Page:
I’ll speak to the part about exposing our children to art, because initially, that’s the message I carried ith me when I left the gallery. (The spiritual analogy occurred to me much later.) I don’t know that every gallery curator would respond like this one did, but I was so encouraged by her openness, her humility, her wisdom in response to our questions about artists and genres. At one point, she took a painting off the wall, and into a private viewing room, so the girls could get a better look. I almost felt guilty at the lavish attention we’d been given. Did we deserve this? Even when we weren’t going to pay for a painting? (Even as I write that, I can see more spiritual analogies…)

      The girls absolutely loved our time in the gallery, and it reminded me how important it is to expose them to the fine arts. We don’t have a lot of opportunity for that where I live, so when we are in more populated areas, I want to be sure to carve time for those types of activities.

      Thanks, “Auntie” Lynn, for your hugs. The girls adore you.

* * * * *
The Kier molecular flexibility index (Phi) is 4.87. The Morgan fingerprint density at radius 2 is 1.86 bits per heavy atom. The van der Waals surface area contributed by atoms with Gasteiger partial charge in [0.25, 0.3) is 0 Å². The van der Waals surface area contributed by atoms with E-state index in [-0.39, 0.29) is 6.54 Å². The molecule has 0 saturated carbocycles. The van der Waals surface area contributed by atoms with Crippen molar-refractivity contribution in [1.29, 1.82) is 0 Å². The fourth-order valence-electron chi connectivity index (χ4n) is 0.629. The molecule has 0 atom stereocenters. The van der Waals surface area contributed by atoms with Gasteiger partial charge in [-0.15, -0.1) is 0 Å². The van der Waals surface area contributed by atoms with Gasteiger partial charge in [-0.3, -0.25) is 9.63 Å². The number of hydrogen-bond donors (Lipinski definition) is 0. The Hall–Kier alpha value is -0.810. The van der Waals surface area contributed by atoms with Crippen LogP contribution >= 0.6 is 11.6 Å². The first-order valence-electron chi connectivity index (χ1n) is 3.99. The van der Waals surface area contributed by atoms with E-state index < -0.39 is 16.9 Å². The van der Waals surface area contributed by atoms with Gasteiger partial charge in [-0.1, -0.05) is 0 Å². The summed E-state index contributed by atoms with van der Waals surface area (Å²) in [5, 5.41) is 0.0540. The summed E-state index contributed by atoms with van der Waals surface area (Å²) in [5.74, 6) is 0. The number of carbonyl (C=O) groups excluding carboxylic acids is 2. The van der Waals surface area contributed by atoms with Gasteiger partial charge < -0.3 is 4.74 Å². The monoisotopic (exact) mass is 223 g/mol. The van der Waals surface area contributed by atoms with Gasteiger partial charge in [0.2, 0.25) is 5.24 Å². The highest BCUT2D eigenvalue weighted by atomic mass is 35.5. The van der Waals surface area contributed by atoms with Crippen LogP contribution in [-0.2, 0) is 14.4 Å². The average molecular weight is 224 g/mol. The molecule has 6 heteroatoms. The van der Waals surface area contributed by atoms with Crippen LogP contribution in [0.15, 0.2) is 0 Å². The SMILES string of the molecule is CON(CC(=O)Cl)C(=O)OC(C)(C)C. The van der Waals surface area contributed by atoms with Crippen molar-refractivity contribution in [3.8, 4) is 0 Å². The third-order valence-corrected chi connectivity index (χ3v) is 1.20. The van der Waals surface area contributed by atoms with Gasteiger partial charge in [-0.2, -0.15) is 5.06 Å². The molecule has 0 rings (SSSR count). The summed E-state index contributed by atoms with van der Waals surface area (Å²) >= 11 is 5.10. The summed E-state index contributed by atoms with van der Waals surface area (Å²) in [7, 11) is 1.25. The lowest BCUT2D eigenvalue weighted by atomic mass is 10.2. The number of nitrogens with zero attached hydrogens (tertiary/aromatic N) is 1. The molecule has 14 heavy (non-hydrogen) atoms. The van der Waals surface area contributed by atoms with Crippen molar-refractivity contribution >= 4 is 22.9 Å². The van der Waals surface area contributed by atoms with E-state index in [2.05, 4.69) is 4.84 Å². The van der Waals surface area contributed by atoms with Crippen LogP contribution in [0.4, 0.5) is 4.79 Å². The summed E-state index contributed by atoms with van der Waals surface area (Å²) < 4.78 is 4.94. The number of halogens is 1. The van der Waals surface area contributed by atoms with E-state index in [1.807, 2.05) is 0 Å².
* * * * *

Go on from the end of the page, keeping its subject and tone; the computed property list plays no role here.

Oh! How could I forget this! I am saying a prayer for you this morning, as you stand at your critical threshold! Love to you.

      • Lynn D. Morrissey

        Jennifer, I so appreciate this loving, thoughtful response. Thank you! And I loved reading more about what you are doing for the girls. You are opening up such important vistas for them. They are such beautiful, sensitive young women. And thank you especially for your prayer. How I need courage not to trip over that threshold, and not to stay inside the door, when I am to cross over. bless you dear one!

  • karen

    Oh and to be the curator….to welcome and encourage everyone to come in and share it with those who are afraid and feel inadequate! THAT’S who I want to be!!!!!

    • dukeslee

      Me, too, Karen!

  • Kris Camealy

    Jennifer, this is for me today.

    Thank you… Xo

    • dukeslee

      To know that my words ministered to your heart? I am humbled and glad. Love you. xo

  • Mary Haynie

    I always took my own kids when they were young and the Kindergartners I taught to museums to introduce them to art, dinosaurs, and inventions. The kids thought it was cool to see things like that.
    Thank you.